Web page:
In Prolonged Exposure Therapy (PE), a PTSD patient is asked to continually retell the story of the traumatic event, reliving it and describing it aloud as they are imagining it, using present tense and vivid details. The retelling is recorded, and the patient is asked to listen to the recording at home between therapy sessions, in order to get further exposed to the traumatic story. A typical course of PE therapy lasts between 8 and 15 sessions.17 The theory behind PE is that recounting the traumatic story enough times will make it lose its traumatic influence and make it feel like a regular memory.18 There have been a number of studies done evaluating the effectiveness of PE. For example, one study from 2012 found that 5 to 10 years after receiving PE, only 14% of rape victims still met the criteria for a PTSD diagnosis.8
However, the effectiveness and use of PE is controversial, and some therapists have reported concerns about using it.19 One criticism is that many patients stop doing PE before their course is over because they find it too distressing. As many as half of patients drop out of PE therapy.18 Patients who also have a diagnosis of depression are 9x more likely to drop out of PE than others, and about half of people with PTSD also have depression.20 One study even found that 10% of patients got worse. Another criticism is that the studies that assess the effectiveness of PE are poorly designed.18 Dr. Bessel van der Kolk, director of Boston’s renowned Trauma Center, has criticized PE. He says that trauma does not need to be relived in order to be healed, and in fact, the parts of the brain that “went offline” during a traumatic experience also “go offline” when people re-experience their trauma.18 Therefore, PE might distress PTSD patients without helping their brains rewire in order to properly process the trauma.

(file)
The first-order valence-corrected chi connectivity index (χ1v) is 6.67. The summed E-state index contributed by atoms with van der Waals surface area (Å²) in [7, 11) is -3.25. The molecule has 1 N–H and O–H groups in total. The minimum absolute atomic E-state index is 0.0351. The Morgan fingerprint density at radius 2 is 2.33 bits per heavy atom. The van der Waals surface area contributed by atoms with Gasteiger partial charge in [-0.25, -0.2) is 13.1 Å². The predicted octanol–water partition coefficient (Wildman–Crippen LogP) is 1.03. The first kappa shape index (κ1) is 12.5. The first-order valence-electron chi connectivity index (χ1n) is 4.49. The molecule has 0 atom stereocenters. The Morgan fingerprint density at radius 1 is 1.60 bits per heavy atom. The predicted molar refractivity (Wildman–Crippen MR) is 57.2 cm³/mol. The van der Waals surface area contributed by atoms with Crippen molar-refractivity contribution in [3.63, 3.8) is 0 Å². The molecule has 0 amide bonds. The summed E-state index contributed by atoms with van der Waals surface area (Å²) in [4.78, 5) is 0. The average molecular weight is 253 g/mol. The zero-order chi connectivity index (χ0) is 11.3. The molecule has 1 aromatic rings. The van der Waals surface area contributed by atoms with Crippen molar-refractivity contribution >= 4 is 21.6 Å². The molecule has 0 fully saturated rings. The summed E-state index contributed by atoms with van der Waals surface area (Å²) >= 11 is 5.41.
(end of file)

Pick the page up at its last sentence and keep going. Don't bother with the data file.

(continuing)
Pharmacotherapy means using medication as a treatment. Most people who have PTSD also have another mental disorder, such as depression.21 This makes it hard to do research on which medications are effective for PTSD, because different PTSD patients might have different co-occuring mental disorders. There are only two medications that are approved by the Food and Drug Administration (FDA) for treating PTSD: Zoloft and Paxil. Both of them are a type of antidepressant called selective serotonin reuptake inhibitors (SSRI).22 SSRIs have been shown to have only small benefits for treating PTSD.21 For more information about SSRIs, you can read this article.
Some other types of medication are prescribed “off-label” for PTSD, meaning doctors prescribe them even though they are not approved by the FDA for treating PTSD. Some examples of medications used off-label for PTSD are antipsychotic drugs and benzodiazepines (a type of anti-anxiety medication).23 The risks of these drugs seem to outweigh the benefits since there is no solid evidence that antipsychotics help, and they can have serious side effects.21 Also, research suggests that benzodiazepines might actually make things worse for PTSD patients.22 For more information on antipsychotic medications being prescribed off-label, you can read this article.